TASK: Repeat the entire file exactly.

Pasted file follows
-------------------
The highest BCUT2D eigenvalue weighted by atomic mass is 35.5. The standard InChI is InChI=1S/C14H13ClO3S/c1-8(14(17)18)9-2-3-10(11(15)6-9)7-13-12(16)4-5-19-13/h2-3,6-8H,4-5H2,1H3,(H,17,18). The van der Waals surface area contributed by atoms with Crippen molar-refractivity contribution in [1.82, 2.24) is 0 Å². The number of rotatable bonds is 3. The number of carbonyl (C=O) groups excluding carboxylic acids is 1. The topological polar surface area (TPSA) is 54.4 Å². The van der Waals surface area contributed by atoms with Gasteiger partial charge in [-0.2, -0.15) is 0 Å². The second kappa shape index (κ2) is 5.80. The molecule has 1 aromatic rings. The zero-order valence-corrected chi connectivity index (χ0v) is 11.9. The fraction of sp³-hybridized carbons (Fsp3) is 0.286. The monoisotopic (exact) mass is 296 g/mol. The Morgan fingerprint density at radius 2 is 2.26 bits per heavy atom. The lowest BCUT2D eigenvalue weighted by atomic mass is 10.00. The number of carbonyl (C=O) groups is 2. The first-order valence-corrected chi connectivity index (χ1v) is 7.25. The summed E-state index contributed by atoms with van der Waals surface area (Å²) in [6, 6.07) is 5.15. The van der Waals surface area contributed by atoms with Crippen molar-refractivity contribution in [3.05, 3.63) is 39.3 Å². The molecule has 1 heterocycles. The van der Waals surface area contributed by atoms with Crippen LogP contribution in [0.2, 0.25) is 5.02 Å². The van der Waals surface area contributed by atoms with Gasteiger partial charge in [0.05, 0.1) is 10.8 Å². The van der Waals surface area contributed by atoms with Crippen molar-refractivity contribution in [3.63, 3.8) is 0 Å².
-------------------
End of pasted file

The highest BCUT2D eigenvalue weighted by atomic mass is 35.5. The standard InChI is InChI=1S/C14H13ClO3S/c1-8(14(17)18)9-2-3-10(11(15)6-9)7-13-12(16)4-5-19-13/h2-3,6-8H,4-5H2,1H3,(H,17,18). The van der Waals surface area contributed by atoms with Crippen molar-refractivity contribution in [1.82, 2.24) is 0 Å². The number of rotatable bonds is 3. The number of carbonyl (C=O) groups excluding carboxylic acids is 1. The topological polar surface area (TPSA) is 54.4 Å². The van der Waals surface area contributed by atoms with Gasteiger partial charge in [-0.2, -0.15) is 0 Å². The second kappa shape index (κ2) is 5.80. The molecule has 1 aromatic rings. The zero-order valence-corrected chi connectivity index (χ0v) is 11.9. The fraction of sp³-hybridized carbons (Fsp3) is 0.286. The monoisotopic (exact) mass is 296 g/mol. The Morgan fingerprint density at radius 2 is 2.26 bits per heavy atom. The lowest BCUT2D eigenvalue weighted by atomic mass is 10.00. The number of carbonyl (C=O) groups is 2. The first-order valence-corrected chi connectivity index (χ1v) is 7.25. The summed E-state index contributed by atoms with van der Waals surface area (Å²) in [6, 6.07) is 5.15. The van der Waals surface area contributed by atoms with Crippen molar-refractivity contribution in [3.05, 3.63) is 39.3 Å². The molecule has 1 heterocycles. The van der Waals surface area contributed by atoms with Crippen LogP contribution in [0.2, 0.25) is 5.02 Å². The van der Waals surface area contributed by atoms with Gasteiger partial charge in [0.05, 0.1) is 10.8 Å². The van der Waals surface area contributed by atoms with Crippen molar-refractivity contribution in [3.63, 3.8) is 0 Å².